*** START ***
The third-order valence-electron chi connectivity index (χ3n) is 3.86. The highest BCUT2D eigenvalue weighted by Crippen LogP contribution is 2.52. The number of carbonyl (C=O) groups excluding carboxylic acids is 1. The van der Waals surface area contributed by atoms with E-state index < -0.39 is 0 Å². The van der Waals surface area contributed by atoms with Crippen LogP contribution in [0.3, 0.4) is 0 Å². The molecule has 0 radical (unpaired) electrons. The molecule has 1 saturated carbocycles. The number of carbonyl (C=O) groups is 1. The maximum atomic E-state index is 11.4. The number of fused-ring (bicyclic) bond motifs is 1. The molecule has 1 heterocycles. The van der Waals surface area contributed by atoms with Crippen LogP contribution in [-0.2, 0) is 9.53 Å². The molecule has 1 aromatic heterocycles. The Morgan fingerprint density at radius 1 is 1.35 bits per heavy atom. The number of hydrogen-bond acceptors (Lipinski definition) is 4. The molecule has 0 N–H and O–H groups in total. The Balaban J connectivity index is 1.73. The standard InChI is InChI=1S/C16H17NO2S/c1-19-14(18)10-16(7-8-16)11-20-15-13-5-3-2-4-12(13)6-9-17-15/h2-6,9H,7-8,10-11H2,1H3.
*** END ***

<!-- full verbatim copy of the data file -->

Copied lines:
The third-order valence-electron chi connectivity index (χ3n) is 3.86. The highest BCUT2D eigenvalue weighted by Crippen LogP contribution is 2.52. The number of carbonyl (C=O) groups excluding carboxylic acids is 1. The van der Waals surface area contributed by atoms with E-state index < -0.39 is 0 Å². The van der Waals surface area contributed by atoms with Crippen LogP contribution in [0.3, 0.4) is 0 Å². The molecule has 0 radical (unpaired) electrons. The molecule has 1 saturated carbocycles. The number of carbonyl (C=O) groups is 1. The maximum atomic E-state index is 11.4. The number of fused-ring (bicyclic) bond motifs is 1. The molecule has 1 heterocycles. The van der Waals surface area contributed by atoms with Crippen LogP contribution in [-0.2, 0) is 9.53 Å². The molecule has 1 aromatic heterocycles. The Morgan fingerprint density at radius 1 is 1.35 bits per heavy atom. The number of hydrogen-bond acceptors (Lipinski definition) is 4. The molecule has 0 N–H and O–H groups in total. The Balaban J connectivity index is 1.73. The standard InChI is InChI=1S/C16H17NO2S/c1-19-14(18)10-16(7-8-16)11-20-15-13-5-3-2-4-12(13)6-9-17-15/h2-6,9H,7-8,10-11H2,1H3.